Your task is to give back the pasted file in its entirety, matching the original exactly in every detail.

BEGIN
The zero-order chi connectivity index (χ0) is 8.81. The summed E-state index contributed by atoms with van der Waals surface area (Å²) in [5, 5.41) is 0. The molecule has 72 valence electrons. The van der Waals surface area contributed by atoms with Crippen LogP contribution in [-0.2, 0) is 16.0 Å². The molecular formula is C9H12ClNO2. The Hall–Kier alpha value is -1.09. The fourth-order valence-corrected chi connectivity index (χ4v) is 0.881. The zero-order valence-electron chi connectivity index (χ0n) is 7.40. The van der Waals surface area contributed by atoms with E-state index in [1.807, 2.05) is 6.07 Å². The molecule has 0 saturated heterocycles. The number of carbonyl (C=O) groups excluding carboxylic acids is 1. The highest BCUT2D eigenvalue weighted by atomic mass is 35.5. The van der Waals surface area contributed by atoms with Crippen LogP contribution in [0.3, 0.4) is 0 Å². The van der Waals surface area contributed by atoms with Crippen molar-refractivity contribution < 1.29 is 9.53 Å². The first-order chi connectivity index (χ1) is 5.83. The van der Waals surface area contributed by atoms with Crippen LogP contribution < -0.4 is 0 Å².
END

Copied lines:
The zero-order chi connectivity index (χ0) is 8.81. The summed E-state index contributed by atoms with van der Waals surface area (Å²) in [5, 5.41) is 0. The molecule has 72 valence electrons. The van der Waals surface area contributed by atoms with Crippen LogP contribution in [-0.2, 0) is 16.0 Å². The molecular formula is C9H12ClNO2. The Hall–Kier alpha value is -1.09. The fourth-order valence-corrected chi connectivity index (χ4v) is 0.881. The zero-order valence-electron chi connectivity index (χ0n) is 7.40. The van der Waals surface area contributed by atoms with E-state index in [1.807, 2.05) is 6.07 Å². The molecule has 0 saturated heterocycles. The number of carbonyl (C=O) groups excluding carboxylic acids is 1. The highest BCUT2D eigenvalue weighted by atomic mass is 35.5. The van der Waals surface area contributed by atoms with Crippen LogP contribution in [0.3, 0.4) is 0 Å². The van der Waals surface area contributed by atoms with Crippen molar-refractivity contribution < 1.29 is 9.53 Å². The first-order chi connectivity index (χ1) is 5.83. The van der Waals surface area contributed by atoms with Crippen LogP contribution < -0.4 is 0 Å².